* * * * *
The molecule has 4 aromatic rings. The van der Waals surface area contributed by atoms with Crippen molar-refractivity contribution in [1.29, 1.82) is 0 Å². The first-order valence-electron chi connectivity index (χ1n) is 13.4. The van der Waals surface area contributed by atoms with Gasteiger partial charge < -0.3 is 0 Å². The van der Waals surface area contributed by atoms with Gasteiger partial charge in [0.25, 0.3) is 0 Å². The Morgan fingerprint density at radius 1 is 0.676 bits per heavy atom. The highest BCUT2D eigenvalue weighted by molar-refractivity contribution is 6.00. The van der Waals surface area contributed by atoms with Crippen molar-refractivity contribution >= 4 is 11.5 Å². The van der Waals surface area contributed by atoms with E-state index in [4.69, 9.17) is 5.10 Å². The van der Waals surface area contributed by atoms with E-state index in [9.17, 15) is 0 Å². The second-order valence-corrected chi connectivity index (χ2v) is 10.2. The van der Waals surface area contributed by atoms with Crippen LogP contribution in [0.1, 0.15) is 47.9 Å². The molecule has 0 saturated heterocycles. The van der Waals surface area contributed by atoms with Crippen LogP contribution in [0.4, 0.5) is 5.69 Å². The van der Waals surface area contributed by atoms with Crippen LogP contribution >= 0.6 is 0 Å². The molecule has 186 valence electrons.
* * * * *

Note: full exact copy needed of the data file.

The molecule has 4 aromatic rings. The van der Waals surface area contributed by atoms with Crippen molar-refractivity contribution in [1.29, 1.82) is 0 Å². The first-order valence-electron chi connectivity index (χ1n) is 13.4. The van der Waals surface area contributed by atoms with Gasteiger partial charge < -0.3 is 0 Å². The van der Waals surface area contributed by atoms with Gasteiger partial charge in [0.25, 0.3) is 0 Å². The Morgan fingerprint density at radius 1 is 0.676 bits per heavy atom. The highest BCUT2D eigenvalue weighted by molar-refractivity contribution is 6.00. The van der Waals surface area contributed by atoms with Crippen molar-refractivity contribution >= 4 is 11.5 Å². The van der Waals surface area contributed by atoms with E-state index in [4.69, 9.17) is 5.10 Å². The van der Waals surface area contributed by atoms with E-state index in [9.17, 15) is 0 Å². The second-order valence-corrected chi connectivity index (χ2v) is 10.2. The van der Waals surface area contributed by atoms with Crippen LogP contribution in [0.1, 0.15) is 47.9 Å². The molecule has 0 saturated heterocycles. The van der Waals surface area contributed by atoms with Crippen LogP contribution in [0.4, 0.5) is 5.69 Å². The van der Waals surface area contributed by atoms with Crippen LogP contribution >= 0.6 is 0 Å². The molecule has 186 valence electrons.